Standard operating procedure for software updates is to do them often and as soon as possible – but the latest Windows update debacle is putting this strategy under a microscope.
The Windows 10 October 2018 update started causing issues after its release. In particular, some users had the update remove and delete files and even mess up their device registry. This led to Microsoft pressing the pause button on their rollout of the update and even recommending that users that had manually downloaded the update not install it as they worked to figure out what was going wrong.
In the following days, Microsoft worked hard to identify and solve the problem of the vanishing files. They connected the known issues to the attempted cleaning of Known Folder Redirection (KFR), the process of redirecting folders such as Desktop, and Documents, and Pictures to new, nondefault locations. This was the second update mess for Microsoft this calendar year as the April update caused the Blue Screen of Death for some users. By October 9, Microsoft restarted its update distribution, beginning with a more select group of testers. So far, all quiet on the Redmond front.
Update = hassle
The bigger problem is with the update process itself. Overall, computer users are woefully behind the times when it comes to updating software, drivers, and even their routers. The partial answer is for users to get a software updater that automates the process, freeing them from having to take direct care of all those pesky reminders.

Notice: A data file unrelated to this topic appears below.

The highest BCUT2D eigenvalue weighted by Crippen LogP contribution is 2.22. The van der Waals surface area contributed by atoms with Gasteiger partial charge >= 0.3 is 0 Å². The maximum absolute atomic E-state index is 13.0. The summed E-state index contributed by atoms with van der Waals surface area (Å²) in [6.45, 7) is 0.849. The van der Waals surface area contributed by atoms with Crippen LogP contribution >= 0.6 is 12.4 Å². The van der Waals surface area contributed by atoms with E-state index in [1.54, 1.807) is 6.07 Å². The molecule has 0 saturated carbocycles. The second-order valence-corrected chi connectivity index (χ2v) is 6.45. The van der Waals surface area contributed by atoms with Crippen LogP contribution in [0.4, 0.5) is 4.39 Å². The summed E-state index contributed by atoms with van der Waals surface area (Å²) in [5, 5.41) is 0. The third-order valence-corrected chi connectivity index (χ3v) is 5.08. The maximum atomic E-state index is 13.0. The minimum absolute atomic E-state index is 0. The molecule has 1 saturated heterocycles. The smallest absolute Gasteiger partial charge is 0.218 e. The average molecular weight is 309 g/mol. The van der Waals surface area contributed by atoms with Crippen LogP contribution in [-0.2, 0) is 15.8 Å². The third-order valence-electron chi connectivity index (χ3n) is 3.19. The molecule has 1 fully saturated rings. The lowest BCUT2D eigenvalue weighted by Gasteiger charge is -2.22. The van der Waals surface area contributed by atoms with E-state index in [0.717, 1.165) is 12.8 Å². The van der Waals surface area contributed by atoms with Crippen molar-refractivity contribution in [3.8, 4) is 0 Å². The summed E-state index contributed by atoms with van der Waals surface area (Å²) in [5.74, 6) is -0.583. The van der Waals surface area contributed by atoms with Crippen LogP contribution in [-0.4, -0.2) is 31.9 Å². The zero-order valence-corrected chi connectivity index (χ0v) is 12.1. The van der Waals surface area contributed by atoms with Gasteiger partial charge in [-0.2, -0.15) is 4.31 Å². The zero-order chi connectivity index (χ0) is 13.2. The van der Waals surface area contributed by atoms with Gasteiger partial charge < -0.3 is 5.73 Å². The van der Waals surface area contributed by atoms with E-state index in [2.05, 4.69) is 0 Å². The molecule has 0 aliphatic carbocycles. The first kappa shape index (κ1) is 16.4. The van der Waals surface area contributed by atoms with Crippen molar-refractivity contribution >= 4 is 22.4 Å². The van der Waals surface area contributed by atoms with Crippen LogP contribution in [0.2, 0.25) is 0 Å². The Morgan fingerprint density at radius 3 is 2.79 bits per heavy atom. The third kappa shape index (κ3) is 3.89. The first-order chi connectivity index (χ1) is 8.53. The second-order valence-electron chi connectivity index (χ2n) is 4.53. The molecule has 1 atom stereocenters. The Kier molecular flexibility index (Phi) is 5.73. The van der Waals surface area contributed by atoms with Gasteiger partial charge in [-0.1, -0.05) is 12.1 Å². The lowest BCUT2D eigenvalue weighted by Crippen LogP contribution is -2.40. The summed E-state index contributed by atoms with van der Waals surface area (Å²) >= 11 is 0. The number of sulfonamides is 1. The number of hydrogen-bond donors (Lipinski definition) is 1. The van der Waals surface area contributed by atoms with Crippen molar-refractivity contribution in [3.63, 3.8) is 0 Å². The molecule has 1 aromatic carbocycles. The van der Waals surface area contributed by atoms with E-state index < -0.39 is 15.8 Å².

Go ahead, trust Microsoft
But an updater is not a complete answer. Most updaters let Windows take care of its own updates. It’s the end user that decides how these particular Windows updates should be installed. The recommended option from Windows is to let them do the checking, downloading, and installation automatically. However, there are other options such as having Windows simply check for an update and leaving the installation choice up to the end user.
Wait quickly for that update
Wait quickly is the answer proposed on several user forums. When there is an update from Microsoft, wait a day or two to see if there are reports of any issues before installing it. And yes, the experts also recommend backing up the OS before installing anything new. This approach combines personal caution and involvement — giving zero-day threats and exploit kits just a slightly larger window of opportunity.
Limited solutions for non-geeks
These are great recommendations, but still they are tasks that the vast majority of computer users just are not willing to do. That is a serious problem. Statistically, people are overall far more vulnerable to malware because of a delaying or ignoring an update than they are likely to have files lost or damaged from a bungled Windows update. And they certainly are more likely to be exposed and vulnerable to malware such as an exploit kit if they try to handle all of their updates on their own – without the help from a Software Updater. For the technological newbie, the best solution is still to let Windows search for and download the update itself — then let the admin install it. Both options are shown above in the screenshot. This gives you time to make or find the system repair disk in the event something bad happens — and get a Software Updater do the rest.
Or, maybe just get a Chromebook and let Google take care of everything as it funnels more advertisements your way.